From the Buddha’s standpoint, “that time” is the time when the Buddha initiates the struggle to enable all people to attain enlightenment. For the disciples, it is the time when they grasp and become powerfully aware of the Buddha’s spirit.

Regarding the importance of the time, Nichiren Daishonin writes, “When it comes to studying the teachings of Buddhism, one must first learn to understand the time” (“The Selection of the Time,” The Writings of Nichiren Daishonin, vol. 1, p. 538). Thus he indicates that Buddhism is expounded based on the time; the teaching that should be propagated is the one that accords with the time.

Proclaiming this period of the Latter Day of the Law to be the time when the great pure Law of Nam-myoho-renge-kyo should be spread, Nichiren launched the struggle to propagate the Mystic Law and enable all people of the Latter Day to attain enlightenment.

One’s Inner Determination Opens the Way Forward

In other words, from the standpoint of the Buddhism hidden in the depths, we can interpret “that time” as indicating the time when Nichiren commenced his great struggle to save all humankind. And it can also be said that “that time” indicates the time when Nichiren’s disciples stand up in concert with the mentor to realize kosen-rufu.

In terms of our practice, therefore, I would like to stress that “that time” exists only when we pray to the Gohonzon and manifest determination and awareness of our mission for kosen-rufu. We have to make a determination, pray and take action. Unless we do so, our environment will not change in the least; though five or 10 years may pass, “that time” will never arrive.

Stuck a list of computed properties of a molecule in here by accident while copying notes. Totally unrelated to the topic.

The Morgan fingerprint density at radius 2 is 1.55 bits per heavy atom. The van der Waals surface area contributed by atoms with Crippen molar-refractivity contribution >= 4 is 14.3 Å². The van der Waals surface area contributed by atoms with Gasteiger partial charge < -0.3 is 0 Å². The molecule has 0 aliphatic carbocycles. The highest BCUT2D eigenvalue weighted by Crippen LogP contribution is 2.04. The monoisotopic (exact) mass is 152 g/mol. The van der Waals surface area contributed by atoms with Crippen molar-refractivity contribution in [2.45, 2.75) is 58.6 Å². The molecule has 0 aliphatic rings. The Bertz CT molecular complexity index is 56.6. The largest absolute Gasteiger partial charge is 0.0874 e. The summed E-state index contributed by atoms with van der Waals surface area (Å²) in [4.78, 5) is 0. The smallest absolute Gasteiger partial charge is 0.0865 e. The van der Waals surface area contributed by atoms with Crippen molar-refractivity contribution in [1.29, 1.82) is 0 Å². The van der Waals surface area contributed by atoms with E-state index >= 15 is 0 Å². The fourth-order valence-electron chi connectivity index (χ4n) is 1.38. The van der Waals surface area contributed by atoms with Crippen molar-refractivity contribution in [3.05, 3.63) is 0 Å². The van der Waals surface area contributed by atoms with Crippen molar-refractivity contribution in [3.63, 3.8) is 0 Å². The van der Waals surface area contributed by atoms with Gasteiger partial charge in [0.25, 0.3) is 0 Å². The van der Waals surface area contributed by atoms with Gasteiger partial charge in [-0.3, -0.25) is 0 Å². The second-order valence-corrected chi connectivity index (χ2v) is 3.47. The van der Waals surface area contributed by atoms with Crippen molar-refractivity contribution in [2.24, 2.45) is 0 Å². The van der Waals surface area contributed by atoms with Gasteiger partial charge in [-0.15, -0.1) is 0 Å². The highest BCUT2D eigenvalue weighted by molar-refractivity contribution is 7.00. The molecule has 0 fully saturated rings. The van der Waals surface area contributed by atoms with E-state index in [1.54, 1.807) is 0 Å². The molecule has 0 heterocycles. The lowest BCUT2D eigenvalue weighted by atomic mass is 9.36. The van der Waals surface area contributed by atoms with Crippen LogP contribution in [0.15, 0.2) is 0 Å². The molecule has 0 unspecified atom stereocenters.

Our single-minded determination for kosen-rufu, and that alone, creates the “time.” “That time” is when we set our lives in motion, when we stand up of our own volition and by our own will and strength. “That time” is when we summon forth strong faith and take our place on the grand stage of kosen-rufu.

Goethe writes, “The moment alone is decisive; Fixes the life of man, and his future destiny settles.”[1] “That time” is the moment you resolve from the depths of your heart, “Now I will stand up and fight!” From that instant, your destiny changes. Your life develops. History begins.

This is the spirit of the mystic principle of the true cause.[2] This is the principle of three thousand realms in a single moment of life. The moment you autonomously determine to accomplish something—not when you do it because you are told to—is “that time,” the time of mission. (The Heart of the Lotus Sutra, pp. 23–26)


  1. Johann Wolfgang von Goethe, Herman and Dorothea, trans. Ellen Frothingham, vol. XIX, Part 4, The Harvard Classics (New York: P.F. Collier & Son, 1909–14);, 2001. ↩︎
  2. Refers to the practice Shakyamuni carried out countless kalpas in the past in order to attain his original enlightenment. The term contrasts with the true effect, or the original enlightenment Shakyamuni achieved as a result of the true cause countless kalpas before his enlightenment in India. Nichiren identified the true cause, or fundamental Law, that enables all Buddhas to attain their enlightenment, as the Law of Nam-myoho-renge-kyo. ↩︎

Introducing the Marie and Pierre Curie Hall

Compassion Is the Way to Move People’s Hearts